And sort of on the same topic of chocolate, how about we get to today’s recipe. There is cocoa butter in it, so it’s all connected, right? I’ve been meaning to post this recipe for some time, ever since I teased it on Instagram here and here. In my line of work, we have really busy times and some slow times. We’ve been in the busy times lately, and I’ve been trying to spend any free time I have with my family (camping, hiking, just anything that’s not working) which hasn’t left much time for experimenting in the kitchen. With the warm weather changing to cold, I imagine I’ll be indoors more often than not, so hopefully that translates to more fun experiments in the kitchen.
If you’ve never made almond butter before, it can be a finicky beast. Making pure almond butter is one thing, it’s usually fool-proof, but when you start adding things to it, especially sweeteners, weird things can possibly happen. Because the butter gets pretty warm (borderline hot) during the process, when you add the honey or maple syrup it can seize up. You have a couple options here:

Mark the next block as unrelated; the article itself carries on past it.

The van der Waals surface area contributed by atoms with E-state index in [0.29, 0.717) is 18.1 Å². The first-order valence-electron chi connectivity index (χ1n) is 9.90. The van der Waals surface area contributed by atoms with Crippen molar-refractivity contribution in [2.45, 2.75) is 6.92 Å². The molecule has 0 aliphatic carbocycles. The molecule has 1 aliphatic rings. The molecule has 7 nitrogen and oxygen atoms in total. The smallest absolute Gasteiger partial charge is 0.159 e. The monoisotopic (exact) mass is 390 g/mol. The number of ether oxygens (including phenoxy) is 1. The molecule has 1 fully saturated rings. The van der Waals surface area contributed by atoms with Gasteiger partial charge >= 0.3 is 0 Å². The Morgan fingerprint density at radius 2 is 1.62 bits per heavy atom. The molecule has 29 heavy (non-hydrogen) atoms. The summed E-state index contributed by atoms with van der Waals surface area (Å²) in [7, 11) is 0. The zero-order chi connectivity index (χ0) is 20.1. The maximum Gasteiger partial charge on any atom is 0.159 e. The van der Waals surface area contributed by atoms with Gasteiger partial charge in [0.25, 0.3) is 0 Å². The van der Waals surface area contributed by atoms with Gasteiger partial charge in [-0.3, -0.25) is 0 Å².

- Let the almond butter cool down first before you add anything
- Add the additions and then run through the processor again until it gets smooth
I usually choose the latter because it’s less wait time. But it takes a toll on my food processor, since it’s already been running about 20 minutes.
Now, I don’t want this to scare you off from trying this, because it truly is worth it. I actually refused to give up my precious peanut butter when we went paleo because I couldn’t stand the thought of eating almond butter. Every kind I bought from the store just tasted yuck to me. But when I made it myself, I was shocked at how good it really was. It probably didn’t hurt that I flavored it like white chocolate, though…
When making almond butter, it goes through a series of stages. At first, it turns into almond meal, then a weird grainy paste, then a clumpy paste, and then finally a creamy-liquidy butter. The most important step in making this White Chocolate Almond Butter is to pour it all into an adorable glass jar and NOT eat it all with a spoon when it’s fresh and warm. Your stomach will make you pay and then you won’t have any left to enjoy later. This will be the hardest part of the process, I promise.